The barge-dwellers, creatures of neither firm land nor water, would have liked to be more respectable than they were. They aspired towards the Chelsea shore, where, in the early 1960s, many thousands lived with sensible aspirations and adequate amounts of money. But a certain failure, distressing to themselves, to be like other people, caused them to sink back, with so much else that drifted or was washed up, into the mud moorings of the great tideway. (p.10)Offshore examines, askance, the lives of a ragtag assortment of people living on barges and houseboats in the shadow of Battersea Power Station. It's 1961 and, on land, Swinging London is just kicking off. Tilda and Martha (six and twelve years of age) mudlark for de Morgan tiles to fuel their Elvis habit. Their mother, Nenna, waits for her husband to see sense and abandon his Stoke Newington bedsit to join them on the Grace.
When Nenna can't sleep, she sits up with Maurice (whose income derives from picking up men in the local pub, and possibly from selling on some of the stolen goods left on his boat by the nefarious Henry) and they put the world to rights. Richard, the closest to a leader that the boat-owners have, is ex-Navy and determined to keep things shipshape: Although he tried hard to do so, Richard could never see how anyone could live without things in working order (p.18). His wife Laura is not content with life on the rolling Thames. Once-successful marine artist Willis would just like to patch over the leaks long enough to sell his boat and live ashore with his sister.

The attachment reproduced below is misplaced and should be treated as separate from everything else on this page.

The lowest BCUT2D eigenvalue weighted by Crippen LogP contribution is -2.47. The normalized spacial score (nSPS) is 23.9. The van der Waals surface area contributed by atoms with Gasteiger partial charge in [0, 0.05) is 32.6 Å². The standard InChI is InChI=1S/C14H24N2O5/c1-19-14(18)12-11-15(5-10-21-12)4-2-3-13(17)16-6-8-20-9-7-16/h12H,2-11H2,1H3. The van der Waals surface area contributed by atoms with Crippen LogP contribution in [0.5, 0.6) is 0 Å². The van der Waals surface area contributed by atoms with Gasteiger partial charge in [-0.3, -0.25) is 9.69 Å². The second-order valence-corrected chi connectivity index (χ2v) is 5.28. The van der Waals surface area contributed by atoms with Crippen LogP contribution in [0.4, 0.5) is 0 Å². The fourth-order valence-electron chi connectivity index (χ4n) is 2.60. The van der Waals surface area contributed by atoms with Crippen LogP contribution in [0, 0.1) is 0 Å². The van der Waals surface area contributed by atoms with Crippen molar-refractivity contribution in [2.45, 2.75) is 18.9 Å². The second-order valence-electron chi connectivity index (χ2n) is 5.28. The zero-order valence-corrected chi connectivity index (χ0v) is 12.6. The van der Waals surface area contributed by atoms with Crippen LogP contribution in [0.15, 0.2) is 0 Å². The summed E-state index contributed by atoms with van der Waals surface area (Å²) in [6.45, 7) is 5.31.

But Nenna and her precocious daughters are the focal point of the novel. How does Nenna make ends meet? What will become of Tilda and Martha if the nuns don't stop praying for them? (The nuns' prayers are presently a bone of contention.) Will Edward return to his family? What, exactly, is the nature of his arrangement with his housemates in Stoke Newington? (I think this is alluded to, subtly and quietly, in the final scene.)
Offshore is a very funny, and quietly profound, novel -- novella, perhaps; it's under 50,000 words -- and though the ending feels abrupt, it settles after reading into a strange equilibrium. The boatowners are not precisely Bohemian, but they've turned their backs, one way or another, on shore life. Even Nenna's cat, Stripey -- who can only prey on rats below a certain size: the larger ones chase her -- is a quintessential ship's cat: in every way appropriate to the Reach. She habitually moved in a kind of nautical crawl, with her stomach close to the deck, as though close-furled and ready for dirty weather (p.29). Everyone's adrift, everyone's reaching for a lifeline, and a storm is coming.
My parents met in a similar community, at a similar time, just upriver at Strand-on-the-Green. It's strange how much of the novel seemed familiar to me from their anecdotes.